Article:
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as cost of living pressures bite schools step up efforts to keep food on the table for families

As cost-of-living pressures bite, schools step up efforts to keep food on the table for families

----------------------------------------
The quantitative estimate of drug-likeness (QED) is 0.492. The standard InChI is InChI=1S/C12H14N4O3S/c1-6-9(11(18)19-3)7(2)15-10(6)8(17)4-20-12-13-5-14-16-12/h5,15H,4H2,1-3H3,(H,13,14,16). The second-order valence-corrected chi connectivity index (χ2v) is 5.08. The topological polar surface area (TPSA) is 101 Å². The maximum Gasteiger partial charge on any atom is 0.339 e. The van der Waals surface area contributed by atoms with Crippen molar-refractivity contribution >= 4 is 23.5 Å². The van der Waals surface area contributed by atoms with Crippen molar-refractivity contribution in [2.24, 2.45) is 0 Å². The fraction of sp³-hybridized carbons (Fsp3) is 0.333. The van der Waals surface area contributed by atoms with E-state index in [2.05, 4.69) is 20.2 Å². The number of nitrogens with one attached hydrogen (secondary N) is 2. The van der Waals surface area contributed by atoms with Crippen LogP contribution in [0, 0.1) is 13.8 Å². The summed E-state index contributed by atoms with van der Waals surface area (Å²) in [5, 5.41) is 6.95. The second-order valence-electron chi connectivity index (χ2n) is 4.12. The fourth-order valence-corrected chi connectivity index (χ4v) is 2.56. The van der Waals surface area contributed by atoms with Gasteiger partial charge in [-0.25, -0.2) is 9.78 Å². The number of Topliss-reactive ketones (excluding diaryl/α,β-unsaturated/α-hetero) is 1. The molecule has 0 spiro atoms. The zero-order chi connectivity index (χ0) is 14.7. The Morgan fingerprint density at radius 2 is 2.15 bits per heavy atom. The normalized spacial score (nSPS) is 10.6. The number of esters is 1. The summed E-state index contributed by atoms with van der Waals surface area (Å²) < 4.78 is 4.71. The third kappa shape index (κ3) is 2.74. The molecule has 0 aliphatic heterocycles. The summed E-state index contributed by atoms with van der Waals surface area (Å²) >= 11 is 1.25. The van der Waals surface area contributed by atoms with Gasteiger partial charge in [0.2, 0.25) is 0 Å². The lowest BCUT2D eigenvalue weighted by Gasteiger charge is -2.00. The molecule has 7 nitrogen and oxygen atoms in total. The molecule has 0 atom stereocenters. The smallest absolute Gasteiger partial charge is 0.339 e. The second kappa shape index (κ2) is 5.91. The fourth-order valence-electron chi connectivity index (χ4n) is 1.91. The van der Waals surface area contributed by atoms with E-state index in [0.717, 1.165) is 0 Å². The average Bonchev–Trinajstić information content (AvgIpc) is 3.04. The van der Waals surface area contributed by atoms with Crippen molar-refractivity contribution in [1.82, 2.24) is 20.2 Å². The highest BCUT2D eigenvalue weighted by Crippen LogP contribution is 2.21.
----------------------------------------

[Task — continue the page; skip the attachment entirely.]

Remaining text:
With mounting cost-of-living pressures, some schools are stepping up their efforts to make sure students and their parents are fed, even outside teaching hours. Schools in western Sydney are forging closer ties with food charities and creating dedicated spaces where families can get emergency supplies. Mother-of-three Kim, who was recently homeless for about a year, relies on her children’s school for many of the essentials. “It’s been difficult, but if I don’t have breakfast cereal in the morning I can go and say, ‘Hey, I don’t have bread, I don’t have cereal’ and they’ll feed my kids, it’s fantastic,” she said. Kim has now moved into emergency housing in the Penrith area, and is thankful to receive groceries from Braddock Public School during such a challenging time. While breakfast programs have long been a feature of schools across the country, Braddock Public School is taking things further. It has opened a new facility known as a flexihub, which includes a kitchen and pantry with emergency food supplies supplied by local charities. It is also designed to be a drop-in space for specialists, such as psychologists and paediatricians. More middle-income families seeking support Braddock Public School principal Alicia Howard said there had been a noticeable shift in the families seeking food relief. “We have a complex school community, and that’s the beautiful thing about our school, but we are seeing more families who you would probably consider in the low-to-medium socioeconomic bracket needing food assistance,” Ms Howard said. “And we are certainly seeing more need for that.” With about 30 per cent of Braddock Public School students identifying as Aboriginal or Torres Strait Islander, the school also has Aboriginal education officers doing weekend and after-school food deliveries. The flexihub will operate alongside an existing community outreach bus service, where staff pick up children from their home and drop them off at school for breakfast. The school’s new community liaison officer Isaac Thompson, who runs the bus service, said it was recognition their responsibility went well beyond the school gate. “We do look at it as a 24/7 job, our minds don’t switch off,” he said. “Obviously we have them for six to seven hours a day but there’s a whole of other time that they need to be supported for.” Mr Thompson is working closely with Penrith Community Kitchen, which has begun installing fridges and pantry facilities in more than 20 schools across the district. ‘We’re just trying to make things better for the kids’ Cathy Craig, who has been volunteering at Penrith Community Kitchen for 30 years, said demand for food assistance was unprecedented. “As a grandmother, and mum of four, I’ve never seen it, I don’t know how they get by,” Ms Craig said. “I understand totally why a double-income family have to send their kids off early in the morning not having breakfast and the schools are now picking up on that and it’s to survive.” Bek Want, who volunteers her time helping parents get their children to school, said the food support was making a big difference. “It’s getting tougher, when it comes to school there are also higher expenses when you’ve got to buy uniforms and all this sort of stuff, and parents are struggling with it,” she said. “We’re just trying to make things better for the kids.” Food support lifting school attendance Principal Alicia Howard said the link between food programs and improved school attendance was clear. “Everyone on staff knows that we can’t get children learning if we don’t address those needs, so having food resources at hand is so important. “That’s our first business of any day, get kids to school, get them fed, get them feeling calm, and then we start having some learning success in the classroom.” Nicole Black, an associate professor at Monash University’s Centre for Health Economics, said food insecurity had wide-ranging impacts on children and their learning. “There’s a lot of evidence to show that if we can ensure that children are healthy, they’re going to skip fewer days at school,” she said. The flexihub model is set to be rolled out to four schools across western Sydney as part of a federal government grant program. With soaring rents and stubborn inflation, the need isn’t likely to subside anytime soon. Campbelltown mother-of-five Rachel Kingi gets fresh fruit, vegetables, bread, and other staples from a local school pantry called Lomandra Community Project. She said families would be lost without such services. “$50 is $50, if that’s all you’ve got left, and to go down there you’d be able to get pasta, spaghetti, meat all within your $50. “Everything’s gone up for me, for five kids. Rent, food and power, if you can’t lock those in and get it sorted, you’re having problems.”

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